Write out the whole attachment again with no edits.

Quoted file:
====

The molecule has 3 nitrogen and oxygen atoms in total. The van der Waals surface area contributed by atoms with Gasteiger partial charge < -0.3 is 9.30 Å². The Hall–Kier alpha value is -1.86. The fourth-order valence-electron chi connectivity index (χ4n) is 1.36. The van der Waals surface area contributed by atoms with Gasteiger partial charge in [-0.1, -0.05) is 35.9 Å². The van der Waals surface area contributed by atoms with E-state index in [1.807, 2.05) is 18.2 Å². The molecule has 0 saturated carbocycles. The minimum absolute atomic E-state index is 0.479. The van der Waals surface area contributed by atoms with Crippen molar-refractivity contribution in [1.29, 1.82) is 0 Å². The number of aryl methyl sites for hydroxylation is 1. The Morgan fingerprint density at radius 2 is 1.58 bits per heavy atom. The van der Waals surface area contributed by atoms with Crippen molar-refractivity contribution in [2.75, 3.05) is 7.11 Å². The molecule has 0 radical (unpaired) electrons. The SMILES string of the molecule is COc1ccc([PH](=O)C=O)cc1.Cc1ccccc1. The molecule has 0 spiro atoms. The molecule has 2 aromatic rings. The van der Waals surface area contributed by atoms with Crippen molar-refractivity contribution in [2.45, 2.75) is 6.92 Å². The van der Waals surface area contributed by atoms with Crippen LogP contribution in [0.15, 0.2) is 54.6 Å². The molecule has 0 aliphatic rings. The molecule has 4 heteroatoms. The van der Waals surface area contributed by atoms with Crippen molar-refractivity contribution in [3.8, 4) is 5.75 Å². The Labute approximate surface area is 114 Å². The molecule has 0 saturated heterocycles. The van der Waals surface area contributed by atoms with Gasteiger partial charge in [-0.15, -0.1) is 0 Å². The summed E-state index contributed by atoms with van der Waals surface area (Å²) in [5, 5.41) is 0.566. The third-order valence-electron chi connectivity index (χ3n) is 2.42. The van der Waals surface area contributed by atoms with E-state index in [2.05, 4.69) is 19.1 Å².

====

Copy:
The molecule has 3 nitrogen and oxygen atoms in total. The van der Waals surface area contributed by atoms with Gasteiger partial charge < -0.3 is 9.30 Å². The Hall–Kier alpha value is -1.86. The fourth-order valence-electron chi connectivity index (χ4n) is 1.36. The van der Waals surface area contributed by atoms with Gasteiger partial charge in [-0.1, -0.05) is 35.9 Å². The van der Waals surface area contributed by atoms with E-state index in [1.807, 2.05) is 18.2 Å². The molecule has 0 saturated carbocycles. The minimum absolute atomic E-state index is 0.479. The van der Waals surface area contributed by atoms with Crippen molar-refractivity contribution in [1.29, 1.82) is 0 Å². The number of aryl methyl sites for hydroxylation is 1. The Morgan fingerprint density at radius 2 is 1.58 bits per heavy atom. The van der Waals surface area contributed by atoms with Crippen molar-refractivity contribution in [2.75, 3.05) is 7.11 Å². The molecule has 0 radical (unpaired) electrons. The SMILES string of the molecule is COc1ccc([PH](=O)C=O)cc1.Cc1ccccc1. The molecule has 0 spiro atoms. The molecule has 2 aromatic rings. The van der Waals surface area contributed by atoms with Crippen molar-refractivity contribution in [2.45, 2.75) is 6.92 Å². The van der Waals surface area contributed by atoms with Crippen LogP contribution in [0.15, 0.2) is 54.6 Å². The molecule has 0 aliphatic rings. The molecule has 4 heteroatoms. The van der Waals surface area contributed by atoms with Crippen molar-refractivity contribution in [3.8, 4) is 5.75 Å². The Labute approximate surface area is 114 Å². The molecule has 0 saturated heterocycles. The van der Waals surface area contributed by atoms with Gasteiger partial charge in [-0.15, -0.1) is 0 Å². The summed E-state index contributed by atoms with van der Waals surface area (Å²) in [5, 5.41) is 0.566. The third-order valence-electron chi connectivity index (χ3n) is 2.42. The van der Waals surface area contributed by atoms with E-state index in [2.05, 4.69) is 19.1 Å².